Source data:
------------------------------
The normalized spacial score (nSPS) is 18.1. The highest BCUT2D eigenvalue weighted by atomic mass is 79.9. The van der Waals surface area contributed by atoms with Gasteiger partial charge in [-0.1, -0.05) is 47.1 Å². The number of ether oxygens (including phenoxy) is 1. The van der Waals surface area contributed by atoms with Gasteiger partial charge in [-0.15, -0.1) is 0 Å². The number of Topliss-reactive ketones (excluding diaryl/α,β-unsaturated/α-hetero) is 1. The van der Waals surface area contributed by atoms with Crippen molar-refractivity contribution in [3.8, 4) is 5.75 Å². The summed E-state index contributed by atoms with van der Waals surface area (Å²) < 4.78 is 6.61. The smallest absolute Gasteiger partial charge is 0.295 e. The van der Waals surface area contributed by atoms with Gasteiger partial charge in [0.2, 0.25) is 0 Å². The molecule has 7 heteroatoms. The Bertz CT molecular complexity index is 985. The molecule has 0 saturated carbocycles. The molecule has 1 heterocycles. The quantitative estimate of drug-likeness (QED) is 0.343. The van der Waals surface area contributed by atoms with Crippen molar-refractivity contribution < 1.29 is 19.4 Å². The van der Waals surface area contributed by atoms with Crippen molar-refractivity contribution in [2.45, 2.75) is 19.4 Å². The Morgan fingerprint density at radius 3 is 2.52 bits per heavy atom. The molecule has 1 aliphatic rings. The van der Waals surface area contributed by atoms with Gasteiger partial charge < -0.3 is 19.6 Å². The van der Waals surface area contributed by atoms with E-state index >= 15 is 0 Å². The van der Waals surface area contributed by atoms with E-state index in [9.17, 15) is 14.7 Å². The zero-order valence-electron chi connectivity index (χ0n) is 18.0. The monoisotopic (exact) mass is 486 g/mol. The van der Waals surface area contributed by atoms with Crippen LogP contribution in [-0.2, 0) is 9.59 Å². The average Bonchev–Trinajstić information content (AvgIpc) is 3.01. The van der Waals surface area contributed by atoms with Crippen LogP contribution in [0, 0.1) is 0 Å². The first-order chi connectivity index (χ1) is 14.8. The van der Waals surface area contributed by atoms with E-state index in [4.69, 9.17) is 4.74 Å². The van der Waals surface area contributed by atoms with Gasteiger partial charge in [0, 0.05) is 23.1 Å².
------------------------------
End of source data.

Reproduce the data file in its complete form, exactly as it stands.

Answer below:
The normalized spacial score (nSPS) is 18.1. The highest BCUT2D eigenvalue weighted by atomic mass is 79.9. The van der Waals surface area contributed by atoms with Gasteiger partial charge in [-0.1, -0.05) is 47.1 Å². The number of ether oxygens (including phenoxy) is 1. The van der Waals surface area contributed by atoms with Gasteiger partial charge in [-0.15, -0.1) is 0 Å². The number of Topliss-reactive ketones (excluding diaryl/α,β-unsaturated/α-hetero) is 1. The van der Waals surface area contributed by atoms with Crippen molar-refractivity contribution in [3.8, 4) is 5.75 Å². The summed E-state index contributed by atoms with van der Waals surface area (Å²) < 4.78 is 6.61. The smallest absolute Gasteiger partial charge is 0.295 e. The van der Waals surface area contributed by atoms with Gasteiger partial charge in [0.2, 0.25) is 0 Å². The molecule has 7 heteroatoms. The Bertz CT molecular complexity index is 985. The molecule has 0 saturated carbocycles. The molecule has 1 heterocycles. The quantitative estimate of drug-likeness (QED) is 0.343. The van der Waals surface area contributed by atoms with Crippen molar-refractivity contribution < 1.29 is 19.4 Å². The van der Waals surface area contributed by atoms with Crippen molar-refractivity contribution in [2.45, 2.75) is 19.4 Å². The Morgan fingerprint density at radius 3 is 2.52 bits per heavy atom. The molecule has 1 aliphatic rings. The van der Waals surface area contributed by atoms with Gasteiger partial charge < -0.3 is 19.6 Å². The van der Waals surface area contributed by atoms with E-state index >= 15 is 0 Å². The van der Waals surface area contributed by atoms with E-state index in [9.17, 15) is 14.7 Å². The zero-order valence-electron chi connectivity index (χ0n) is 18.0. The monoisotopic (exact) mass is 486 g/mol. The van der Waals surface area contributed by atoms with Crippen LogP contribution in [-0.2, 0) is 9.59 Å². The average Bonchev–Trinajstić information content (AvgIpc) is 3.01. The van der Waals surface area contributed by atoms with Crippen LogP contribution in [0, 0.1) is 0 Å². The first-order chi connectivity index (χ1) is 14.8. The van der Waals surface area contributed by atoms with E-state index in [4.69, 9.17) is 4.74 Å². The van der Waals surface area contributed by atoms with Gasteiger partial charge in [0, 0.05) is 23.1 Å².